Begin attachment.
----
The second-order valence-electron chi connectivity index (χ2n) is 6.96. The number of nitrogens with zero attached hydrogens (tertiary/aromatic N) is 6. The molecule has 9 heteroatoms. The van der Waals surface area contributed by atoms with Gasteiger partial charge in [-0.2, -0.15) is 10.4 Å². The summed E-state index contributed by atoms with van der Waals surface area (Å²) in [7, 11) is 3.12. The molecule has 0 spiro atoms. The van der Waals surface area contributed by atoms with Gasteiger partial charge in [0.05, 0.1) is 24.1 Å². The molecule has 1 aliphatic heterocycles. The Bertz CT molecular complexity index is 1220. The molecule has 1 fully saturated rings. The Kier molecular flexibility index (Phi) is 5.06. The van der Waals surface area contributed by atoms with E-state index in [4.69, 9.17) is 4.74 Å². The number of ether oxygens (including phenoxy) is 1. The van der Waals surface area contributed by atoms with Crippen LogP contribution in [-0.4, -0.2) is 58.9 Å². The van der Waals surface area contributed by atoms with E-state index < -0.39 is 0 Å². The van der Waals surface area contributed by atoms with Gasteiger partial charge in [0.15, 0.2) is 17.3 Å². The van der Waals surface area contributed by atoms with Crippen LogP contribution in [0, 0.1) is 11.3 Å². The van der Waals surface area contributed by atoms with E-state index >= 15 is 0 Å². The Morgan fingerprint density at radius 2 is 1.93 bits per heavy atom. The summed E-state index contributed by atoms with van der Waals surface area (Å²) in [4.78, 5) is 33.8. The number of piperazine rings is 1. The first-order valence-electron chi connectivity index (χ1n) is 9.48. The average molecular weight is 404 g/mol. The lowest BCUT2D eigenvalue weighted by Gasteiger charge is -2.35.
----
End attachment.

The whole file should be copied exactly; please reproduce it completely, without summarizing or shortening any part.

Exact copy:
The second-order valence-electron chi connectivity index (χ2n) is 6.96. The number of nitrogens with zero attached hydrogens (tertiary/aromatic N) is 6. The molecule has 9 heteroatoms. The van der Waals surface area contributed by atoms with Gasteiger partial charge in [-0.2, -0.15) is 10.4 Å². The summed E-state index contributed by atoms with van der Waals surface area (Å²) in [7, 11) is 3.12. The molecule has 0 spiro atoms. The van der Waals surface area contributed by atoms with Gasteiger partial charge in [0.05, 0.1) is 24.1 Å². The molecule has 1 aliphatic heterocycles. The Bertz CT molecular complexity index is 1220. The molecule has 1 fully saturated rings. The Kier molecular flexibility index (Phi) is 5.06. The van der Waals surface area contributed by atoms with E-state index in [4.69, 9.17) is 4.74 Å². The number of ether oxygens (including phenoxy) is 1. The van der Waals surface area contributed by atoms with Crippen LogP contribution in [-0.4, -0.2) is 58.9 Å². The van der Waals surface area contributed by atoms with E-state index < -0.39 is 0 Å². The van der Waals surface area contributed by atoms with Gasteiger partial charge in [0.15, 0.2) is 17.3 Å². The van der Waals surface area contributed by atoms with Crippen LogP contribution in [0, 0.1) is 11.3 Å². The van der Waals surface area contributed by atoms with E-state index >= 15 is 0 Å². The Morgan fingerprint density at radius 2 is 1.93 bits per heavy atom. The summed E-state index contributed by atoms with van der Waals surface area (Å²) in [4.78, 5) is 33.8. The number of piperazine rings is 1. The first-order valence-electron chi connectivity index (χ1n) is 9.48. The average molecular weight is 404 g/mol. The lowest BCUT2D eigenvalue weighted by Gasteiger charge is -2.35.